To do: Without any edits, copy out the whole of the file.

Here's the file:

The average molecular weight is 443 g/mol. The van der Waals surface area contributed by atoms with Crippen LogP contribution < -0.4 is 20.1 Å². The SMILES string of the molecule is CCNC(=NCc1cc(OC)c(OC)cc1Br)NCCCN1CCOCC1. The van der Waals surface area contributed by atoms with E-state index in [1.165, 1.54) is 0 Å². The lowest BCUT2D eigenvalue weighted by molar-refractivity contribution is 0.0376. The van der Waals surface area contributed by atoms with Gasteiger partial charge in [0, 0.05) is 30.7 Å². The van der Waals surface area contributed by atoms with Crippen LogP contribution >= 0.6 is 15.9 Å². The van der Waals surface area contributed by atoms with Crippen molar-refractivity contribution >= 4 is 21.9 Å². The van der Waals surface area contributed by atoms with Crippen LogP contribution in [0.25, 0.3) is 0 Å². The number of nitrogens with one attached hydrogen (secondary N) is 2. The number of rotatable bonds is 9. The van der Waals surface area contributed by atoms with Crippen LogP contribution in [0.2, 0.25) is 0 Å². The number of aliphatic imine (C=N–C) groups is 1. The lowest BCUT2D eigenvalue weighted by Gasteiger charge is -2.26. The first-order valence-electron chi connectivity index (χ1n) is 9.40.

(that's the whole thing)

The average molecular weight is 443 g/mol. The van der Waals surface area contributed by atoms with Crippen LogP contribution < -0.4 is 20.1 Å². The SMILES string of the molecule is CCNC(=NCc1cc(OC)c(OC)cc1Br)NCCCN1CCOCC1. The van der Waals surface area contributed by atoms with E-state index in [1.165, 1.54) is 0 Å². The lowest BCUT2D eigenvalue weighted by molar-refractivity contribution is 0.0376. The van der Waals surface area contributed by atoms with Gasteiger partial charge in [0, 0.05) is 30.7 Å². The van der Waals surface area contributed by atoms with Crippen LogP contribution >= 0.6 is 15.9 Å². The van der Waals surface area contributed by atoms with Crippen molar-refractivity contribution >= 4 is 21.9 Å². The van der Waals surface area contributed by atoms with Crippen LogP contribution in [0.25, 0.3) is 0 Å². The number of nitrogens with one attached hydrogen (secondary N) is 2. The number of rotatable bonds is 9. The van der Waals surface area contributed by atoms with Crippen LogP contribution in [0.2, 0.25) is 0 Å². The number of aliphatic imine (C=N–C) groups is 1. The lowest BCUT2D eigenvalue weighted by Gasteiger charge is -2.26. The first-order valence-electron chi connectivity index (χ1n) is 9.40.